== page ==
The second article “Gender Responsive Budgeting in India: What Has Gone Wrong?” explores the very instrument that the Indian state has now adopted in order to achieve integration or “gender mainstreaming”, namely, gender responsive budgeting. Since 2005, in some contrast to an earlier “Women’s Component Plan” approach, gender budgeting has been institutionalised in India following the example of a growing number of countries. Meant to be a tool that tracks how much of the state’s budget addresses gender disparities and how programmes and schemes can promote gender equality, the article exposes the problems that currently beset the adoption of this approach by the government and what must be done to change it.

The third article (“Ladlis and Lakshmis: Financial Incentive Schemes for the Girl Child”) examines a set of schemes that have been recently promoted by several states in the country in an effort to combat the declining child sex ratio. With various names such as Dhanlaxmi, Ladli, Beti Hai Anmol, and so on, a number of Conditional Cash Transfer (CCT) schemes have been deplo yed with the goal of reducing the burden of an unwanted girl by providing cash payments to poor families with a daughter. The article describes the nature of the schemes, and points out problems with the many conditionalities that accompany it, including population control norms that demand of most families that they have just one or at the most two girls (no boys) followed by sterilisation. The study raises some fundamental questions about the very purpose that is sought to be achieved and the methods of doing so.

A very different intervention is the subject of the next article on the Dilaasa Model, which deals with domestic

EPW is grateful to the Editorial Advisory Group for the Review of Women’s Studies for putting together this issue. The members of the group are J Devika, Mary E John, Kalpana Kannabiran, Sharmila Rege, Padmini Swaminathan and Lina Mathias (EPW).

april 28, 2012 vol xlvii no 17

EPW
Economic & Political Weekly

REVIEW OF WOMEN’S STUDIES

violence. Using a case study approach, the article (“Addressing Domestic Violence within Healthcare Settings: The Dilaasa Model”) looks at how and whether women who have suffered from domestic violence can be helped in a public health context. Crisis centres established in two public hospitals in Mumbai and the experience of women survivors of domestic violence who came there for help are drawn upon to make a case that there is a need to upscale such a model into a policy.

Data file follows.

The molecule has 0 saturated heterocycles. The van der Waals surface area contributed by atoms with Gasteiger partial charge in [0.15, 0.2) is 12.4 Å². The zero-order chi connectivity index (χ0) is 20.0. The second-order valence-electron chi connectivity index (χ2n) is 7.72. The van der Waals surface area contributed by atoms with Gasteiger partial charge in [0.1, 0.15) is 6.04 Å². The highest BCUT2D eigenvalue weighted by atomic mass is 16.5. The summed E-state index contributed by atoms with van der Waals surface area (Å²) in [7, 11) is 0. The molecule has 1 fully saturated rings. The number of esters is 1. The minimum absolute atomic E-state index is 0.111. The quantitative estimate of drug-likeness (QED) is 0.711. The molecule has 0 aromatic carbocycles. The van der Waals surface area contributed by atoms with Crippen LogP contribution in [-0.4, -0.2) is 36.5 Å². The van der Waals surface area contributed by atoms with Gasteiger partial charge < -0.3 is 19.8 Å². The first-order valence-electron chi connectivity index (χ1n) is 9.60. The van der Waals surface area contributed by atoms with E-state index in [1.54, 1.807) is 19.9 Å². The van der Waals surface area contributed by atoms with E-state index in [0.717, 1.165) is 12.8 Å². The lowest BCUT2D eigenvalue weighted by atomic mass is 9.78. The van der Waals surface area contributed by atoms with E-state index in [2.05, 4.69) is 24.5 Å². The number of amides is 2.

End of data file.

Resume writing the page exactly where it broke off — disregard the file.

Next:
The final paper in this issue of the RWS (“Beyond Feminine Public Altruism: Women Leaders in Kerala’s Urban Bodies”) moves into the realm of a less well known and certainly less well studied dimension of development planning, namely, urban local governance. In the context of Kerala and its policies of decentralisation within which women’s participation has been foregrounded, the article discusses the ambiguous location of urban local politics between the realms of state politics and local (rural) decentralisation, and how this affects the trajectories of women representatives who strive for a political future. In particular, the constraints of urban governance are being increasingly redefined by neo-liberal development policies of urban management, which in turn shape the kinds of women who are being elected and the power that they wield.

Opening Up Dimensions of Public Policy

In different yet related ways, each of the articles opens up dimensions of public policy in the contemporary moment, one which has been transformed by the neo-liberal turn that the Indian state has chosen to take. But this is also a moment in which the state has made several claims about being more gender aware – such as those to engender the entire planning process; to institutionalise gender sensitive budgeting across all the ministries; to better target girls born into poor families; to respond to domestic violence in a public health setting; and to expand the presence of women via reservations within local bodies. The question therefore is what a critical gender lens can make visible, from the most macroeconomic of spaces to the most micro-level experiences of everyday life.

J Devika (devika@cds.ac.in) is at the Centre for Development Studies, Thiruvananthapuram, Mary E John (maryejohn1@gmail.com) is at the Centre for Women’s Development Studies, New Delhi, Kalpana Kannabiran (kalpana.kannabiran@gmail.com) is at the Council for Social Development, Hyderabad, Sharmila Rege (sharmilarege@hotmail.com) is at the Savitribai Phule Centre for Women’s Studies, Pune University, Samita Sen (samitasen@yahoo.co.uk) is at the School of Women’s Studies, Jadavpur University, Kolkata, and Padmini Swaminathan (padmini.swaminathan@tiss.edu) is at the Tata Institute of Social Sciences, Hyderabad.

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    Economic & Political Weekly

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    april 28, 2012 vol xlvii no 17